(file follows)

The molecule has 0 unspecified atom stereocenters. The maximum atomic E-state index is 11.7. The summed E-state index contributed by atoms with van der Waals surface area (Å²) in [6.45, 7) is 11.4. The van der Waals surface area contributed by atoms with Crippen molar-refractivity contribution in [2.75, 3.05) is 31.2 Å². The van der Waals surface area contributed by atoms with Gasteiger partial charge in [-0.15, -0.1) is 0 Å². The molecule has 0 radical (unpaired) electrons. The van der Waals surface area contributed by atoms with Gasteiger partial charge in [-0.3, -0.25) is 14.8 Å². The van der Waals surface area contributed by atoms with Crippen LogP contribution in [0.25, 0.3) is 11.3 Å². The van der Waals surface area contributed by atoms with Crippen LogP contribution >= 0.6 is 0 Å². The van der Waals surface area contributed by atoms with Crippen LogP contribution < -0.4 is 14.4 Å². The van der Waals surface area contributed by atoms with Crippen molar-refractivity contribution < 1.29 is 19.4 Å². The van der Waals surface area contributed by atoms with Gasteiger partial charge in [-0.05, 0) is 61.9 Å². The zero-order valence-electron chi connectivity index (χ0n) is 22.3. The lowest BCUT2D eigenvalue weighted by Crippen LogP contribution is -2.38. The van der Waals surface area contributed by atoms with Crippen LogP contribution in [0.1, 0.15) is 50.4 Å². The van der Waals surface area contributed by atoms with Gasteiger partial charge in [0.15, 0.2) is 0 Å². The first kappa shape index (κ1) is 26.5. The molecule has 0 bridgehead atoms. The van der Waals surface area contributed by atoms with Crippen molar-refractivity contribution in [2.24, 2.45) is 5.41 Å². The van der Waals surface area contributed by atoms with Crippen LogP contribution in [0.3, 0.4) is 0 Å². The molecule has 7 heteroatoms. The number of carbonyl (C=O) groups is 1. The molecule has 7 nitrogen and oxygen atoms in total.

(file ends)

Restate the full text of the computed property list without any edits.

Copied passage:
The molecule has 0 unspecified atom stereocenters. The maximum atomic E-state index is 11.7. The summed E-state index contributed by atoms with van der Waals surface area (Å²) in [6.45, 7) is 11.4. The van der Waals surface area contributed by atoms with Crippen molar-refractivity contribution in [2.75, 3.05) is 31.2 Å². The van der Waals surface area contributed by atoms with Gasteiger partial charge in [-0.15, -0.1) is 0 Å². The molecule has 0 radical (unpaired) electrons. The van der Waals surface area contributed by atoms with Gasteiger partial charge in [-0.3, -0.25) is 14.8 Å². The van der Waals surface area contributed by atoms with Crippen LogP contribution in [0.25, 0.3) is 11.3 Å². The van der Waals surface area contributed by atoms with Crippen LogP contribution >= 0.6 is 0 Å². The van der Waals surface area contributed by atoms with Crippen LogP contribution < -0.4 is 14.4 Å². The van der Waals surface area contributed by atoms with Crippen molar-refractivity contribution < 1.29 is 19.4 Å². The van der Waals surface area contributed by atoms with Gasteiger partial charge in [-0.05, 0) is 61.9 Å². The zero-order valence-electron chi connectivity index (χ0n) is 22.3. The lowest BCUT2D eigenvalue weighted by Crippen LogP contribution is -2.38. The van der Waals surface area contributed by atoms with Crippen LogP contribution in [0.1, 0.15) is 50.4 Å². The van der Waals surface area contributed by atoms with Gasteiger partial charge in [0.15, 0.2) is 0 Å². The first kappa shape index (κ1) is 26.5. The molecule has 0 bridgehead atoms. The van der Waals surface area contributed by atoms with Crippen molar-refractivity contribution in [2.24, 2.45) is 5.41 Å². The van der Waals surface area contributed by atoms with Crippen LogP contribution in [0.3, 0.4) is 0 Å². The molecule has 7 heteroatoms. The number of carbonyl (C=O) groups is 1. The molecule has 7 nitrogen and oxygen atoms in total.